Activist Nathan Phillips Tried to Disrupt D.C. Catholic Mass

Nathan Phillips tried to disrupt a Catholic church Vigil Mass at the Basilica of the National Shrine of the Immaculate Conception in Washington D.C., on the evening of his encounter with the Covington Catholic High School students.

The group was stopped by security.

Catholic News Agency reports:

While chanting and playing ceremonial drums, a group of Native American rights activists reportedly led by Nathan Phillips attempted Jan. 19 to enter Washington, D.C.’s Basilica of the National Shrine of the Immaculate Conception during a Saturday evening Mass.

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The group of 20 demonstrators was stopped by shrine security as it tried to enter the church during its 5:15 pm Vigil Mass, according to a shrine security guard on duty during the Mass.

“It was really upsetting,” the guard told CNA.

Phillips is a professional activist and he is going to great lengths to get attention.

He was the instigator at the encounter with the high school students and Phillips leveraged the attention to generate multiple news stories about himself.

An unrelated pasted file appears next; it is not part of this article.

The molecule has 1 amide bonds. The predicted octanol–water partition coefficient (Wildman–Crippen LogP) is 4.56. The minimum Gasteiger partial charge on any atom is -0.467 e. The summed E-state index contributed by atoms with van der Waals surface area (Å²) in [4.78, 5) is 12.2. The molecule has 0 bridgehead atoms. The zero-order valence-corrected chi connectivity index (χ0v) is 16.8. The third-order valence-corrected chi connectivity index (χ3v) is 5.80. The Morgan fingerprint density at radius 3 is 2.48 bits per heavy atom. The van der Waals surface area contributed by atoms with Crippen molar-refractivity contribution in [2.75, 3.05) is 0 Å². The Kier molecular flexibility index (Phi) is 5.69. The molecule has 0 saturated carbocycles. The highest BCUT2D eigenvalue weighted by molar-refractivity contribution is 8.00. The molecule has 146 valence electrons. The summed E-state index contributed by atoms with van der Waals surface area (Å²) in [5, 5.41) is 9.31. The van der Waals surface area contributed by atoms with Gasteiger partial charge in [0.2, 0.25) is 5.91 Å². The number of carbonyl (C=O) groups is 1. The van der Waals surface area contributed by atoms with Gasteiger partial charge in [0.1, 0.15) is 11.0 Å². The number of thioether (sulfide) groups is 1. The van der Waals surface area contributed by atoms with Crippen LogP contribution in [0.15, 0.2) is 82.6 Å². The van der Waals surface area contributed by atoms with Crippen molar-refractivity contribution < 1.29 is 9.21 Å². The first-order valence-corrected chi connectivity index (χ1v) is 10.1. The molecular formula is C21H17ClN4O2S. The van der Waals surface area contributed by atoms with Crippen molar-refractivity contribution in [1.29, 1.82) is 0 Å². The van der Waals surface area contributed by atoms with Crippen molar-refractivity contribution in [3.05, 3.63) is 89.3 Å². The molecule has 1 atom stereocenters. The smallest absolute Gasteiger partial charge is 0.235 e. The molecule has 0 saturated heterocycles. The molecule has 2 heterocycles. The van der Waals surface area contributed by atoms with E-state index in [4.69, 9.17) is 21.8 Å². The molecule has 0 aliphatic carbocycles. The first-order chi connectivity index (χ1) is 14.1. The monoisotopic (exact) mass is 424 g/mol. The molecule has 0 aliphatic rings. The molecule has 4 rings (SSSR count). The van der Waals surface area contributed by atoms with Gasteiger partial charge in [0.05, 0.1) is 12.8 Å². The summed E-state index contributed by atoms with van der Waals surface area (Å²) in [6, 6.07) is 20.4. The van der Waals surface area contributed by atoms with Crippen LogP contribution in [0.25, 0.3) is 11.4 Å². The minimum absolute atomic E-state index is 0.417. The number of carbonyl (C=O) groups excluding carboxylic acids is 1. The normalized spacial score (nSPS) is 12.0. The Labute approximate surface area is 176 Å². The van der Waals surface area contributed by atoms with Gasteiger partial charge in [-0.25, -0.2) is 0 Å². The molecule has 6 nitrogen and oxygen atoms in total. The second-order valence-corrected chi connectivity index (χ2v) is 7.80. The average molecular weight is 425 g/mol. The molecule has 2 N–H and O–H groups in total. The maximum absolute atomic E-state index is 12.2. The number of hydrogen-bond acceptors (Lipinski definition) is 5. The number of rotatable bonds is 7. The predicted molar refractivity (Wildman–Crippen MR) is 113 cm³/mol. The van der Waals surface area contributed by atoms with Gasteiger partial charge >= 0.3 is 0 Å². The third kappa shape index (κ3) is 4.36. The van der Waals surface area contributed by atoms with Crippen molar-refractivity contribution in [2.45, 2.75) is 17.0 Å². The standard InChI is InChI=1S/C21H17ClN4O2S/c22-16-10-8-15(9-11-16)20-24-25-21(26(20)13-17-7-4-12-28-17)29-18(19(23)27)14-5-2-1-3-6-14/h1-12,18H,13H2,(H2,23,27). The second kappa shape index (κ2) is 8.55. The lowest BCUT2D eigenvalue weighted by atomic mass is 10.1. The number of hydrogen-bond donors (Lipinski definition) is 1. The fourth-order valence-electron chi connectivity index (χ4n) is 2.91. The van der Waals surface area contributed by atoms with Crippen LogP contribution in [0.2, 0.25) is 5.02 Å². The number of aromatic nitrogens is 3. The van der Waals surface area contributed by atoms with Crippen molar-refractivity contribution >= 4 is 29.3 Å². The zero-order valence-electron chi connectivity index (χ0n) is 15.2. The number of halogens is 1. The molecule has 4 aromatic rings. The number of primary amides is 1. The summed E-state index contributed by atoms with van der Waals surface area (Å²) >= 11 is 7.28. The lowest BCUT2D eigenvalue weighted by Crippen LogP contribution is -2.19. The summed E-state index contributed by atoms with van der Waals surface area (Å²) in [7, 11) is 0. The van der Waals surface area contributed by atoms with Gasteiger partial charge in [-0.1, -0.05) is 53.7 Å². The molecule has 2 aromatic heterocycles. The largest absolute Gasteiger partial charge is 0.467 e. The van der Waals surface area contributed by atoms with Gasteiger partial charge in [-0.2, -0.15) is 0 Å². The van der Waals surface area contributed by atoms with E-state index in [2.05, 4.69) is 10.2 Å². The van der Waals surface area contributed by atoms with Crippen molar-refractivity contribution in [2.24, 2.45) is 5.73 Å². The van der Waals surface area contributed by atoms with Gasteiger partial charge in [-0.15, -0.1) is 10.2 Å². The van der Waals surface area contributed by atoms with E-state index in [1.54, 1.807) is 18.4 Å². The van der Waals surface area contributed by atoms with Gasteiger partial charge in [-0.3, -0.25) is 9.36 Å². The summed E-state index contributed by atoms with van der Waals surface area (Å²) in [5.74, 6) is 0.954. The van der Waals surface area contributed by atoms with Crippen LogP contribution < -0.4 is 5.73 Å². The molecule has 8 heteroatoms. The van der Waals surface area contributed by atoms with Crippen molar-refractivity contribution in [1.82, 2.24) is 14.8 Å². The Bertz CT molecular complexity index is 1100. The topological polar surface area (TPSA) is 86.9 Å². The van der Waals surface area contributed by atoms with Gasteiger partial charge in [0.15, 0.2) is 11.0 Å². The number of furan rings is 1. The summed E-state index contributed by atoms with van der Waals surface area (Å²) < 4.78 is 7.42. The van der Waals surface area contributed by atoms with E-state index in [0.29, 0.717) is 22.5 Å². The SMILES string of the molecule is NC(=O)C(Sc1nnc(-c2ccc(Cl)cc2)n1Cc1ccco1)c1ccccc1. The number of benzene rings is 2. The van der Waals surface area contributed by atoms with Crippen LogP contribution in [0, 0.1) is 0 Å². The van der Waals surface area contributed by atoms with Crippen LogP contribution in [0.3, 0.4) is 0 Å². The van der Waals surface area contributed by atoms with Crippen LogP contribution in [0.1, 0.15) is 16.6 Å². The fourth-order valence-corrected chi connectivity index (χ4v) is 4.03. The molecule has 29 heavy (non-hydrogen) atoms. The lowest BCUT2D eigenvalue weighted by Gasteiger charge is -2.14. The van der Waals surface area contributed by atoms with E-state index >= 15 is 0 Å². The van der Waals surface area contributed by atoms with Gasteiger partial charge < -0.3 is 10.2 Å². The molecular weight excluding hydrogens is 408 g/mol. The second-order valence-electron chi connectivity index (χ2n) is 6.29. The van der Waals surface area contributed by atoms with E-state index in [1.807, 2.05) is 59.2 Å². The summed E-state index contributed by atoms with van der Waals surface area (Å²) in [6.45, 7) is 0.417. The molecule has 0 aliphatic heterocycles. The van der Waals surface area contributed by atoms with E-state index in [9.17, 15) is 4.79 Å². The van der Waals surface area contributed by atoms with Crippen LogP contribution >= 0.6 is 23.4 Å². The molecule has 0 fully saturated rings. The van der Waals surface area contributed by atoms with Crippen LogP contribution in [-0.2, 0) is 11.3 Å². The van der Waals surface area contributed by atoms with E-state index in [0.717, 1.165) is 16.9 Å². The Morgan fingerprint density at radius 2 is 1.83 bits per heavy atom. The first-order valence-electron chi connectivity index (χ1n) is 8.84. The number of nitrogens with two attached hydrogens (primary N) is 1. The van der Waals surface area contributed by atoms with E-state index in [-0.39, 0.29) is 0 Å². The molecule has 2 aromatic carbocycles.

That’s what activists do – execute stunts for attention.

Philips was interviewed on CNN where he claimed he was a peacemaker.

CNN: Were you trying to calm the situation down basically when you saw kind of things seemed to spiral out of control?

Phillips: I think so. I think that was the push, that we need to use the drum, use our prayer and bring a balance, bring a calming to the situation. I didn’t assume that I had any kind of power to do that, but at the same time, I didn’t feel that I could just stand there anymore and not do something. It looked like these young men were going to attack these guys. They were going to hurt them. They were going to hurt them because they didn’t like the color of their skin. They didn’t like their religious views. They were just here in front of the Lincoln — Lincoln is not my hero, but at the same time, there was this understanding that he brought the (Emancipation Proclamation) or freed the slaves, and here are American youth who are ready to, look like, lynch these guys. To be honest, they looked like they were going to lynch them. They were in this mob mentality. Where were their parents? Because they were obvious a student group. Where were their–

Finally, by recent accounts, Phillps did not serve in Vietnam.

 

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